Fall 2018 Kids Indie Next List
“Timely, dark, and compelling, Damsel is an intense feminist read, an anti-fairy tale, and definitely a crossover adult title. Arnold's writing is impeccable, her voice powerful, her style sly and captivating. She turns the damsel in distress trope inside out here with a tale that deals creatively and unflinchingly with violence and sexual assault and more, reminiscent of such other powerful titles as Margo Lanagan's Tender Morsels. One of my favorite titles of the season.”
— Joy Preble, Brazos Bookstore, Houston, TX
*A 2019 Michael L. Printz Award Honor Book*
A dark, twisted, unforgettable fairy tale from Elana K. Arnold, author of the National Book Award finalist What Girls Are Made Of
The rite has existed for as long as anyone can remember: When the king dies, his son the prince must venture out into the gray lands, slay a fierce dragon, and rescue a damsel to be his bride. This is the way things have always been.
When Ama wakes in the arms of Prince Emory, she knows none of this. She has no memory of what came before she was captured by the dragon or what horrors she faced in its lair. She knows only this handsome young man, the story he tells of her rescue, and her destiny of sitting on a throne beside him. It’s all like a dream, like something from a fairy tale.
As Ama follows Emory to the kingdom of Harding, however, she discovers that not all is as it seems. There is more to the legends of the dragons and the damsels than anyone knows, and the greatest threats may not be behind her, but around her, now, and closing in.
About the Author
Elana K. Arnold Elana K. Arnold is the award-winning author of many books for children and teens, including The House That Wasn’t There, the Printz Honor winner Damsel, the National Book Award finalist What Girls Are Made Of, and the Global Read Aloud selection A Boy Called Bat. She is a member of the faculty at Hamline University’s MFA in writing for children and young adults program, and lives in Huntington Beach, CA, with her husband, two children, and a menagerie of animals. You can find her online at www.elanakarnold.com.
★ “This incisively written allegory rips into a familiar story and sets it aflame.”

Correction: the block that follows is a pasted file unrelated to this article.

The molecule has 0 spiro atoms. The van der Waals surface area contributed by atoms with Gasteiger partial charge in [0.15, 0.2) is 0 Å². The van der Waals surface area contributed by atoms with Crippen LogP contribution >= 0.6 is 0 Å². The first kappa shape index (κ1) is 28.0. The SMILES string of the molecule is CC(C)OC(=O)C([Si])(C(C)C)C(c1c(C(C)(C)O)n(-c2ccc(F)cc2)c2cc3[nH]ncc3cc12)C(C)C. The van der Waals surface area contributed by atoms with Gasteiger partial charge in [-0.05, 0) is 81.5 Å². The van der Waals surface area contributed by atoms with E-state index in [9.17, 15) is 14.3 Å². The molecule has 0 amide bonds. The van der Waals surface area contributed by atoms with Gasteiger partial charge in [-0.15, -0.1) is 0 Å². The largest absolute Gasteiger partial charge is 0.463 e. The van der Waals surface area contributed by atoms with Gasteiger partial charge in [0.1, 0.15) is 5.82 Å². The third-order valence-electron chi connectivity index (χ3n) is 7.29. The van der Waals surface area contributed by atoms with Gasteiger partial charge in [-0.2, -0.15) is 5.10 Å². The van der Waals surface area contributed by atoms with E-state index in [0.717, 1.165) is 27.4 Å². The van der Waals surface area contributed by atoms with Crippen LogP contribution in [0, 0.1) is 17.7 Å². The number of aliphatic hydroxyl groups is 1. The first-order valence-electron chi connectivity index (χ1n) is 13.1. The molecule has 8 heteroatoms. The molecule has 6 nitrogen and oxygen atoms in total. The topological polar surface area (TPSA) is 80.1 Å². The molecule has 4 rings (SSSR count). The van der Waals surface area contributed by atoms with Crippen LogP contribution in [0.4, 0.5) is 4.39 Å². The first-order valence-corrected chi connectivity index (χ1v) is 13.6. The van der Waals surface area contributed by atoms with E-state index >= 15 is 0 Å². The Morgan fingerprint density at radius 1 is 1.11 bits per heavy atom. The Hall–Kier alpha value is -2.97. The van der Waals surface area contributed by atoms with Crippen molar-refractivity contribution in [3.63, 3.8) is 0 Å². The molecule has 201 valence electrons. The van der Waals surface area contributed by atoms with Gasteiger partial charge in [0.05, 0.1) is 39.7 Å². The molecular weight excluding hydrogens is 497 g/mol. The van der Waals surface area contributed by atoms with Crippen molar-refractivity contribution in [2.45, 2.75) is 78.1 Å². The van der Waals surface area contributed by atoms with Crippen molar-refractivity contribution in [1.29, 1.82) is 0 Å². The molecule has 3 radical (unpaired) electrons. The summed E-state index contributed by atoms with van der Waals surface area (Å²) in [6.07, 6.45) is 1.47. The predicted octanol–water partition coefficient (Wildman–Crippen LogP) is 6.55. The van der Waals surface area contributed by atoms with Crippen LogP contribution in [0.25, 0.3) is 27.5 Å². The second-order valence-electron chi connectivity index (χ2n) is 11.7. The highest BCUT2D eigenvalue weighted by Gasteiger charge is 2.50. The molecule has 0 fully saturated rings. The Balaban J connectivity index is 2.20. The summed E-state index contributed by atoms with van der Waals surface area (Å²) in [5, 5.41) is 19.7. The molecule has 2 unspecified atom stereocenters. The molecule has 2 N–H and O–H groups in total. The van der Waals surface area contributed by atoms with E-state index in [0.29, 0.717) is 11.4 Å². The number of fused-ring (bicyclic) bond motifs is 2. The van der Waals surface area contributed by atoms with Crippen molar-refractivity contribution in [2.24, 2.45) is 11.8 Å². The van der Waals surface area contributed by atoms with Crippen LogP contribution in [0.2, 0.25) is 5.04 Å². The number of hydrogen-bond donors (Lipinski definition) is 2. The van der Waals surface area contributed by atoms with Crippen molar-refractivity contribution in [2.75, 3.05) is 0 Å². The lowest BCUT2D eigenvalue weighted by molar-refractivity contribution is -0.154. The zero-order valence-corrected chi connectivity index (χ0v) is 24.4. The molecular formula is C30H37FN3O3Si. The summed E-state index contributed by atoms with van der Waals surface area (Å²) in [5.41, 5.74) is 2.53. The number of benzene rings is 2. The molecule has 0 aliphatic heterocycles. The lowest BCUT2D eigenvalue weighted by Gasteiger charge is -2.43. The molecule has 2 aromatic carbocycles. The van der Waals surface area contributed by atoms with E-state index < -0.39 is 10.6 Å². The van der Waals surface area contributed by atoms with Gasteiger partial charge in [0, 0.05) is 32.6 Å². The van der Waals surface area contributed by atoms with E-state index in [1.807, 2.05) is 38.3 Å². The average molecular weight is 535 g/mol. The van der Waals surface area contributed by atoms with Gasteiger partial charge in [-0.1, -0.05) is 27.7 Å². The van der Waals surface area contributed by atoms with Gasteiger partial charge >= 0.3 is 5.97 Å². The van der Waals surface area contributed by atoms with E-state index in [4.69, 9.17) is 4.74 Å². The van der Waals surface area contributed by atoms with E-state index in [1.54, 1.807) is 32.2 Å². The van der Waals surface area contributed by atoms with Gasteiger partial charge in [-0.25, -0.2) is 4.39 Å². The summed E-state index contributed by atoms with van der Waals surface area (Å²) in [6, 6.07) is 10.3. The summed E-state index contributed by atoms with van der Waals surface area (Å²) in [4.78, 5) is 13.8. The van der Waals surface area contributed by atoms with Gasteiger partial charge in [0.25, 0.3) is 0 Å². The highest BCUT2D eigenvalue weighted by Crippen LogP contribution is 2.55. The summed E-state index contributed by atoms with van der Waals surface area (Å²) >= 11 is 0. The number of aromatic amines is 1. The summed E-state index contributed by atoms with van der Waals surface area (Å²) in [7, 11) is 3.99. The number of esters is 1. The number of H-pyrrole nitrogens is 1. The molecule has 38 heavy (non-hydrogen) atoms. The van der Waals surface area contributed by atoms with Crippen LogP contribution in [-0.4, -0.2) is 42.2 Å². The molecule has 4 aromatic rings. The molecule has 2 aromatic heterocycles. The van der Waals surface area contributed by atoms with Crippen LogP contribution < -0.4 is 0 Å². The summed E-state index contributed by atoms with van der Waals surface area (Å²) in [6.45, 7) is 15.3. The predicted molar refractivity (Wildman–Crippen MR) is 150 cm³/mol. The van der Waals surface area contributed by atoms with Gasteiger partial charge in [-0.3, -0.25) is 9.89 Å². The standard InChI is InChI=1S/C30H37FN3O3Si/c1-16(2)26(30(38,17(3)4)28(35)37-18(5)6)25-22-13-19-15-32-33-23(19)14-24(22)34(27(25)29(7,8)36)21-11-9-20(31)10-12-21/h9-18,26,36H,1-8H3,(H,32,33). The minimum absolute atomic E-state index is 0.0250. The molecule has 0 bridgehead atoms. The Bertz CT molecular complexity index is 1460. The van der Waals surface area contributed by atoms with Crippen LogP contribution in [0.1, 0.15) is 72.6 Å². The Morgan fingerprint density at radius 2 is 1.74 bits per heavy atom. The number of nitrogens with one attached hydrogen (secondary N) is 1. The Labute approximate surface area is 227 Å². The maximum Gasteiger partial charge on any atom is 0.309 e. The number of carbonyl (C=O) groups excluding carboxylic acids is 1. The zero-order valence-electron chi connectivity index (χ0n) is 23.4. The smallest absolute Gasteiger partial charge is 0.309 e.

— School Library Journal (starred review)
★ “Arnold’s pitch-black fairy tale isn’t subtle, but this isn’t a tale that requires subtlety. For teens learning to transform sadness and fear into active, productive fury, it’s an essential allegory. Eat your heart out, Sleeping Beauty: this brutal, devastating, powerful novel won’t soon be forgotten.”
— Booklist (starred review)
“Exquisitely written and unflinchingly, furiously feminist, Damsel is a gorgeous inferno of a fairy tale and my new obsession. Searing and audacious, with an ending that will leave you howling at the moon. A must for every collection.”
— Claire Legrand, author of Furyborn
“Damsel is a lush, sweeping, gorgeous fantasy, tied up tight with an inexorable and winding dread. This is the best sort of novel—part journey, part discovery, abundant with beauty and truth and rage. It is sharp and quick and cuts like a blade. Keep your eyes open. Be ready.
— Kelly Barnell, New York Times bestselling author of The Girl Who Drank the Moon and Dreadful Young Ladies and Other Stories
“Brutal and unflinching, Damsel is a gorgeously twisted fairy tale that lures you in with pretty words and then shows you its thorns.”
— Justina Ireland, New York Times bestselling author of Dread Nation
“A meditation on the smothering uselessness of weaponized kindness, Damsel will have you reaching for the narrative with scale and claw and tooth.”
— E. K. Johnston, New York Times bestselling author of Spindle
“Arnold is a master of writing the struggles of young women and the violence they endure. In Damsel, she gives us a suitably masterful, darkly gorgeous modern fairy tale of a young woman passing through fire to protect what is hers. You will not be able to look away.”
— Jeff Zentner, William C. Morris Award–winning author of The Serpent King
“Not unlike the original fairy tales, Damsel isn’t meant for the faint of heart. This unflinchingly feminist story is beautiful in its gruesomeness.”
— Amanda Lovelace, bestselling author of The Princess Saves Herself In This One
“In this timely, riveting fantasy novel, Elana K. Arnold forges meaningful parallels between Ama’s plight and that of all women belittled, objectified and controlled by patriarchal culture.”
— Chicago Tribune
“With haunting prose and lush descriptions, Arnold (What Girls Are Made Of) weaves a terrifying tale that explores contemporary conversations about rape culture, misogyny, male entitlement, female agency, and the need for consent. The message is as timely as it is vital.”
— Publishers Weekly